Heinz worker was proud of his Slovak heritage
By Jerry Vondas
Pittsburgh TRIBUNE-REVIEW Newspaper
Saturday, April 13, 2002
It's only a small clubhouse on Jane Street in the city's South Side, but for
hundreds of immigrants from Eastern Europe, the John Kollar Slovak Society
had been a beacon to guide them as they made their way in Pittsburgh.
Today, the descendants of the founders of the John Kollar Slovak Society,
like John Milanak, who died on Tuesday, April 9, 2002, are instilling Slovak
pride in new generations.
"The society acquaints men and women who have Slovak backgrounds with their
rich heritage," said his wife, Susan Milanak. "They provide literature. And
an interested person can also learn to speak the language.
"John was also proud of his American heritage and the opportunity to serve
his country. During World War II, John was wounded in the days following the
Battle of the Bulge and received the Purple Heart."
Mr. Milanak, who was 78, died from cardiac vascular problems. He was a
resident of Lincoln Place, and a 41-year employee of the H.J. Heinz Co.
Born and raised on the South Side, Mr. Milanak was one of five children in
the family of Andrew and Anna Rose Gronsky Milanak, who emigrated from the
Andrew Milanak was employed at the South Side Works of the J&L Steel Corp.
Like many of the young men who grew up during the Great Depression, John
Milanak, like his older brother, Andy, dropped out of school to help the
family after their father's death.
In 1942, Mr. Milanak, after working at a variety of jobs, began his lengthy
career with Heinz as a checker in the inspection department, where it was his
job, said Mrs. Milanak, to inspect the cans for dents or the bottled
condiments to see if the labels were properly placed.
A year later, Mr. Milanak was inducted into the Army Air Corps. When it
became apparent during the Battle of the Bulge that more infantrymen would be
needed to stem the German tide, he was taken out of the Army Air Corps and
placed in an infantry outfit that was sent to bolster the American troops in
Following his discharge in 1945, Mr. Milanak returned to the Heinz Company.
In 1947, he arranged to meet Susan Cerda, a West Homestead resident who was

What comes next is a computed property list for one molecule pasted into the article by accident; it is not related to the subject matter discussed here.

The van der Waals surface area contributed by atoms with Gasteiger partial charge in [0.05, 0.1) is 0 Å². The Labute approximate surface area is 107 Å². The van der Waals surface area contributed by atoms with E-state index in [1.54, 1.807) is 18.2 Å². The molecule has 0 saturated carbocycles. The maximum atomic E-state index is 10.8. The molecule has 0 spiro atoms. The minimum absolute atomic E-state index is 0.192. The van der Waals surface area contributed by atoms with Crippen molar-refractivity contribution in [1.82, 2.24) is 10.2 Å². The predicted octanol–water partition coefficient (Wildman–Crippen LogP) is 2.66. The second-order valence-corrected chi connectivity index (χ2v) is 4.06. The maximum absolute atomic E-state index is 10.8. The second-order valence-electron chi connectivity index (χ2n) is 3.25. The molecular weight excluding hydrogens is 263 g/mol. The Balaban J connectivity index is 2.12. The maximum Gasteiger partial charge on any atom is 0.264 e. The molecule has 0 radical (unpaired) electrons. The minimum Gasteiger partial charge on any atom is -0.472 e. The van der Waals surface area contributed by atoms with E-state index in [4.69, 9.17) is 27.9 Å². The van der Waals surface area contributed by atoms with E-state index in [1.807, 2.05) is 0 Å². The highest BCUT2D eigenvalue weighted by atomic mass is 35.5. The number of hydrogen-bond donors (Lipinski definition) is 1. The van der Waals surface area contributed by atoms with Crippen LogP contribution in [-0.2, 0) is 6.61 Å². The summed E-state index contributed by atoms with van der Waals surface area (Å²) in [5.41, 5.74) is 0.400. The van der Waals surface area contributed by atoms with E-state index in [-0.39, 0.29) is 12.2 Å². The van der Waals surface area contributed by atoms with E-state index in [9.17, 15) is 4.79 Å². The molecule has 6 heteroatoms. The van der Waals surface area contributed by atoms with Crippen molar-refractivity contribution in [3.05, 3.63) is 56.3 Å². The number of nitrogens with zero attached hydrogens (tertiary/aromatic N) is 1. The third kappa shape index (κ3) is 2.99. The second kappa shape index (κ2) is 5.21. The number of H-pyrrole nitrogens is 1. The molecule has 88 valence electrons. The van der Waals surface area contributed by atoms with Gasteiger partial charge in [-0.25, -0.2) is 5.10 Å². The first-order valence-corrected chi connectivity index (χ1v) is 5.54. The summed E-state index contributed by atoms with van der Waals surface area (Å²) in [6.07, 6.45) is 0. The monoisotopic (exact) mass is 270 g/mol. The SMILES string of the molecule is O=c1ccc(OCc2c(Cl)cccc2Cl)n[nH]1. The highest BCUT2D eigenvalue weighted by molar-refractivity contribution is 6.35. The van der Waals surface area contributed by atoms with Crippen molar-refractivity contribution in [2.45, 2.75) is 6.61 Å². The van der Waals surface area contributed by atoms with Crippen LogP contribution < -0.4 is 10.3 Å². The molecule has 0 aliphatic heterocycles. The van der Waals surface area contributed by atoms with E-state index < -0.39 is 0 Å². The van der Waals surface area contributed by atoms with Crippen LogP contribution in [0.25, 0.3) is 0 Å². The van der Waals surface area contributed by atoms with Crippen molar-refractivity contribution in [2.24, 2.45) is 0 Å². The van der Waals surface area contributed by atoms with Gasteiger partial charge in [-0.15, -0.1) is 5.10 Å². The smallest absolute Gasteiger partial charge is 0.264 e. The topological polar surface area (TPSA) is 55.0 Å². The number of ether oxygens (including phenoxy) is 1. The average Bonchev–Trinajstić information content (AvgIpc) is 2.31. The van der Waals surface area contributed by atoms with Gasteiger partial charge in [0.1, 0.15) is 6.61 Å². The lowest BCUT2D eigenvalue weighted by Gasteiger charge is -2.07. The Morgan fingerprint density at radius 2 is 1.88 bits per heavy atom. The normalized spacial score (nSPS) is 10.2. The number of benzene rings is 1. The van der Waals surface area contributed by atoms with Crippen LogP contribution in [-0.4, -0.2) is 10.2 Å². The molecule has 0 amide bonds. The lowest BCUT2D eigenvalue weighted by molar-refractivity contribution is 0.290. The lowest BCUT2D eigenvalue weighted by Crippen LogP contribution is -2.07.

working in Heinz's condiment department. "When the time clock in our
department broke down," Mrs. Milanak said, "we were asked to use the time
clock in John's department. He asked one of my girlfriends to wait with him
at the time clock when I went to punch out.
"I was pleased. I liked him. John was a good dresser, polite, respectful and
handsome. I found out later that he had been watching me as I waited for the
streetcar after work, and had been looking for a way to meet me. We were
married on June 12, 1948."
The Milanaks eventually made their home in Lincoln Place, where they raised
their three sons. Mr. Milanak was promoted to the position of superintendent
of the Heinz Company store, where employees could buy products that weren't
packaged correctly at a discount.
His sons, Richard, Thomas and Alan, recalled the numerous times that their
father, who was an ardent sports fan, would take them to Pirates games. "If
Dad could get extra tickets, our friends were also welcomed to join us,"
Richard Milanak said.
Mr. Milanak is survived by his wife, Susan Cerda Milanak; sons, Thomas of
Ross Township, Alan of South Park and Richard of Willow Street, Lancaster
County; and grandchildren, Kimberly, Timothy, Emily, Katelyn and Luke. He was
also the brother of Joseph Milanak of Bellevue, Anna Tatka of Carrick, and
the late Mary Kedzuf and Andrew Milanak. A grandson, Mark Milanak, is also
A Mass of Christian Burial will be offered at 9:30 a.m. today in St. Therese
Church, Munhall. Memorial donations may be made to St. Paul's Monastery, 148
Monastery Way, Pittsburgh, PA 15203. Arrangements by George Irvin Green
Funeral Home Inc., 3511 Main St., Munhall.
Jerry Vondas can be reached at jvondas@...
or (412) 320-7823.